- Initiating the provision of universal sanitation coverage and making the country open defecation–free through the Swachch Bharat Mission.
A number of innovations have been launched in recent years, including the following:
- Creating an environment to encourage healthy diets. The Ministry of Health has imposed measures such as mandatory food labelling and restrictions on advertising unhealthy food for children. It has been incentivizing food manufacturers to produce healthier products, and has been improving economic access to healthy food through the taxation of unhealthy food. In addition, the Ministry of Health is improving the nutritional value of food served in public institutions, and is including education on healthy diets in the school curriculum for young children.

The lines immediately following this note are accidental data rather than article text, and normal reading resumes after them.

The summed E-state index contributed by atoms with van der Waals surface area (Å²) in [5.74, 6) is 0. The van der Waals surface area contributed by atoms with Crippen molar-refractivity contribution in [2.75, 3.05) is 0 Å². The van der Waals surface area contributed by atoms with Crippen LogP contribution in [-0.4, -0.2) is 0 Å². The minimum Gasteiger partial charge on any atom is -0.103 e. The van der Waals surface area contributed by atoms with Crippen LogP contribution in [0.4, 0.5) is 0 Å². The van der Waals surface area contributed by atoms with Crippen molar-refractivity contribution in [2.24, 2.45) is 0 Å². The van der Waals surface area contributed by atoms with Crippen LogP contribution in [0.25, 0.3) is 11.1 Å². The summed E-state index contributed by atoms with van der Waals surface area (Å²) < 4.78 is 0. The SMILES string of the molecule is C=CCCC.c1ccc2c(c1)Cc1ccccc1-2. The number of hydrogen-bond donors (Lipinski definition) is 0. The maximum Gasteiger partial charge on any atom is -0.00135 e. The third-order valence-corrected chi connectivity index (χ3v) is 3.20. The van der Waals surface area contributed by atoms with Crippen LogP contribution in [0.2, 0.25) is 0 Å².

- Expanding the role of nurses in the community. In 2018, the Ministry of Health extended the responsibilities and scope of practice for specialist nurses in the community, to relieve some of the pressure on primary care physicians. Specialist nurses can now treat mild cases of acute diseases and cases that are urgent but simple to treat; treat and monitor patients with chronic diseases; provide preventive care and handle health promotion; and prescribe medications and contraceptives. Specialist nurses can also provide palliative care and refer patients for diagnostic tests, to specialists, and to EDs.
Because of the regionalization of the health system, most innovations in the delivery of care take place at the regional rather than the national level, with some regions viewed as leaders in innovation.
In 2017, Parliament introduced compulsory vaccinations for all infants and children up to age 16, following an increase in the number of deaths due to infectious diseases (mainly mumps) and the antivaccination movement. Children who do not comply with the prescribed vaccination are not allowed to attend kindergartens, nurseries, and schools.